Larry Ferlazzo provides best ways to create online content.

Smart Teaching has tips on how to use Blackboard.

In Lamar County, Mississippi, teachers aren’t allowed to text or Instant Message students. Coach Brown, who thinks the policy is stupid and insulting, offers advice on how to techno-communicate with students: Log all messages and stick to school subjects not personal issues.

Cotton candy, corn dogs, kewpie dolls
I love the smell of markers in the morning, writes Switched On Mom. But she doesn’t want to buy supplies for the whole class.

Elementary History Teacher shows a video from Yes, Prime Minister on trusting parents to choose their children’s schools. I’m putting the show on my Netflix list.

John McCain doesn’t use them new-fangled computers. Does it matter if a president doesn’t surf or e-mail? Nancy Flanagan of Teacher in a Strange Land notices that McCain’s education platform includes “virtual schools.”

Anti-military activists want access to schools to attack Junior ROTC, writes Darren of Right on the Left Coast. Darren is an Army veteran — or “predator.”

Matthew Ladner, writing on Jay Greene’s blog, critiques the American Federation of Teachers president’s vision of school that provide a range of social services in addition to reading, ‘riting and ‘rithmetic.

If we can’t trust schools to teach kids how to read, just why would we want them trying to fix our teeth or attempting to resolve our legal issues?

Is the goal immigrant integration or assimilation? Education Week’s Mary Ann Zehr looks at the debate in Congress.

OldAndrew, who teaches in Britain, tells the story of his “personality clash” with Lemuel from three perspectives.

Paying students for grades is a lousy idea, writes Detention Slip.

Our brains keep changing — sometimes for the better — writes Alvaro Fernandez of Sharp Brains.

VARC Blog analyzes the pros and cons of standardized testing.

Aahz asks whether Morgan Hill teachers are overpaid compared to other workers.

PIC Current writes on the achievement gap.

Frugal Dad touts the flexibility of online education.

Enter the Fifth Dimension. School is Hard has practical tips on how to train yourself to tune out distractions.

Gotta getta grant? Mathew Needleman of Creating Lifelong Learners has some suggestions.

The Reading Zone links to resources for teaching reading to middle schoolers.

Kim at Works in Progress is giving away two copies of an anthology of lesson plans for children three to six years old.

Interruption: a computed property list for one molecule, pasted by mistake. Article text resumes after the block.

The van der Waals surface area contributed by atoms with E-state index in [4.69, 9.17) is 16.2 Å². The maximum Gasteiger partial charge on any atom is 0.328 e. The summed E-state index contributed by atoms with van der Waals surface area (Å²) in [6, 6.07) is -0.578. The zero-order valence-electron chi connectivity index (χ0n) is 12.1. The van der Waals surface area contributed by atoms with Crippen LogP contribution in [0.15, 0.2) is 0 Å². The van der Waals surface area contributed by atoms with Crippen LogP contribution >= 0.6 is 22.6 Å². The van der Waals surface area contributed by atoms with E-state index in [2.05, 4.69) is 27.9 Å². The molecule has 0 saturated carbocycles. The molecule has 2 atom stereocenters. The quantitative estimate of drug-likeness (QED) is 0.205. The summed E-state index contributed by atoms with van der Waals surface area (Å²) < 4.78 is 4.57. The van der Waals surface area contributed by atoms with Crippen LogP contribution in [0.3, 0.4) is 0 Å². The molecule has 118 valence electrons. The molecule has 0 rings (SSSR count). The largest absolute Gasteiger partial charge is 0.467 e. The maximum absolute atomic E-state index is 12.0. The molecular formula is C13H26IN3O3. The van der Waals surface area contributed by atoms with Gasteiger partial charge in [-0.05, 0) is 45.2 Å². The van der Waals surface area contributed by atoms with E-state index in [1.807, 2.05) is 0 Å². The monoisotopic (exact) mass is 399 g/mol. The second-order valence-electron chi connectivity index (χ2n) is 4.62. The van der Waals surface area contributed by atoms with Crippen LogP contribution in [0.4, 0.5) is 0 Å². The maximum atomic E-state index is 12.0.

Go to Let’s Play Math for math puzzles.

On School Psychologist Blog Files, Erin King has back-to-school advice for parents of struggling students.

Consumer News has back-to-school bargains.

In Confessions from the Couch, Ms. A asks for feedback on her handout on classroom jobs.

Clix wants help from veteran journalism teachers. (My high school journalism teacher had a nervous breakdown halfway through the year and was replaced by the football coach’s wife, who knew nothing about journalism. We seniors put out the newspaper by ourselves. Two enterprising juniors took over the introductory class and taught it.)

College and Career Counseling recommends a campus visit to help choose a college.

That’s all, folks. And bless your hearts for getting this far.

Bellringers will host the Aug. 20 Carnival of Education. Use the carnival submission form to submit your favorite post of the week or e-mail to mybellringers (at) gmail (dot) com. The deadline is Tuesday, Aug. 19 at 6 pm Central time.

About Joanne


  1. Thanks for including my article questioning teacher salaries!

  2. Excellent, as always. And thank you for including my post.

  3. You’ve done your usual excellent job with the Carnival. Thank you so much for including me.

  4. Mmmmmmm, corn dogs and kewpie dolls. What fun! Wonderfully organized carnival. Thanks for including my post on Muda in the classroom.

  5. Thanks for including me, Joanne! Excellent hosting job!

  6. Joanne – Great Carnival! Thanks for your comments about Cupcakes for Science ideas. It’s a sad commentary on education when teachers are finding ways to “sneak” science back into the curriculum. I can’t tell you how many calls we get and how the traffic on our website goes up in April and May when teachers are out from under their state testing and have the opportunity to teach something other than reading, writing and math.

    –Steve Spangler

  7. Thanks for the informative post.. and thanks for adding our comment to the blog. I am subscribing to your feed so I don\’t miss the next post!